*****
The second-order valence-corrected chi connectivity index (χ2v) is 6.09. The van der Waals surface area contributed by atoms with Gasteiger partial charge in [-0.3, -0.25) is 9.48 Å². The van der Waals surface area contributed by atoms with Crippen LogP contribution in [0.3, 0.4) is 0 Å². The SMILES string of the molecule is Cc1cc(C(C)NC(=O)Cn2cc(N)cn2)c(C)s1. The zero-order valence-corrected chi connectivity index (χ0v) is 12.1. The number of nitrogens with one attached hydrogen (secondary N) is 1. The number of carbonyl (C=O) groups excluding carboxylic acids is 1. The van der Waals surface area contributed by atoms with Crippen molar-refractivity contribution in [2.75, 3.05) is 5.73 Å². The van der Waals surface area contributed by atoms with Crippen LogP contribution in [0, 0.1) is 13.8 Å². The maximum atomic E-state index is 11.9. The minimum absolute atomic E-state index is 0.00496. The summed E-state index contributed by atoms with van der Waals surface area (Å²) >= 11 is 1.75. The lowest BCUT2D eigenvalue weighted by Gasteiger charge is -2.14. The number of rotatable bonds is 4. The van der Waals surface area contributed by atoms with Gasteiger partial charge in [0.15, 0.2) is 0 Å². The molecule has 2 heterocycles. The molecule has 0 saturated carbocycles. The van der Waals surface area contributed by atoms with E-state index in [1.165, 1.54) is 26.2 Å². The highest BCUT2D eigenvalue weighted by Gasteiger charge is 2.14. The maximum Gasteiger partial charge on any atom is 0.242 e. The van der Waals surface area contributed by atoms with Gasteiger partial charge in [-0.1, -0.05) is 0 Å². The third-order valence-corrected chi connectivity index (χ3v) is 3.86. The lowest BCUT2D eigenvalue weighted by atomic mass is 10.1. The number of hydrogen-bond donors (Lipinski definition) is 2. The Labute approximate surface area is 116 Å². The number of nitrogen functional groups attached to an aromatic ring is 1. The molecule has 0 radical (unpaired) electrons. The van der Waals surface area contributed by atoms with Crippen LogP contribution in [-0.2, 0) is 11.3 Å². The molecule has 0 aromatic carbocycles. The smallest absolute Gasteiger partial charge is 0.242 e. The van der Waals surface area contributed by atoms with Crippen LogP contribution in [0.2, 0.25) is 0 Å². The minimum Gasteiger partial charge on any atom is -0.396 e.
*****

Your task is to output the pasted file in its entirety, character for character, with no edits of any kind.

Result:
The second-order valence-corrected chi connectivity index (χ2v) is 6.09. The van der Waals surface area contributed by atoms with Gasteiger partial charge in [-0.3, -0.25) is 9.48 Å². The van der Waals surface area contributed by atoms with Crippen LogP contribution in [0.3, 0.4) is 0 Å². The SMILES string of the molecule is Cc1cc(C(C)NC(=O)Cn2cc(N)cn2)c(C)s1. The zero-order valence-corrected chi connectivity index (χ0v) is 12.1. The number of nitrogens with one attached hydrogen (secondary N) is 1. The number of carbonyl (C=O) groups excluding carboxylic acids is 1. The van der Waals surface area contributed by atoms with Crippen molar-refractivity contribution in [2.75, 3.05) is 5.73 Å². The van der Waals surface area contributed by atoms with Crippen LogP contribution in [0, 0.1) is 13.8 Å². The maximum atomic E-state index is 11.9. The minimum absolute atomic E-state index is 0.00496. The summed E-state index contributed by atoms with van der Waals surface area (Å²) >= 11 is 1.75. The lowest BCUT2D eigenvalue weighted by Gasteiger charge is -2.14. The number of rotatable bonds is 4. The van der Waals surface area contributed by atoms with Gasteiger partial charge in [0.15, 0.2) is 0 Å². The molecule has 2 heterocycles. The molecule has 0 saturated carbocycles. The van der Waals surface area contributed by atoms with E-state index in [1.165, 1.54) is 26.2 Å². The highest BCUT2D eigenvalue weighted by Gasteiger charge is 2.14. The maximum Gasteiger partial charge on any atom is 0.242 e. The van der Waals surface area contributed by atoms with Gasteiger partial charge in [-0.1, -0.05) is 0 Å². The third-order valence-corrected chi connectivity index (χ3v) is 3.86. The lowest BCUT2D eigenvalue weighted by atomic mass is 10.1. The number of hydrogen-bond donors (Lipinski definition) is 2. The Labute approximate surface area is 116 Å². The number of nitrogen functional groups attached to an aromatic ring is 1. The molecule has 0 radical (unpaired) electrons. The van der Waals surface area contributed by atoms with Crippen LogP contribution in [-0.2, 0) is 11.3 Å². The molecule has 0 aromatic carbocycles. The smallest absolute Gasteiger partial charge is 0.242 e. The van der Waals surface area contributed by atoms with Crippen LogP contribution in [0.2, 0.25) is 0 Å². The minimum Gasteiger partial charge on any atom is -0.396 e.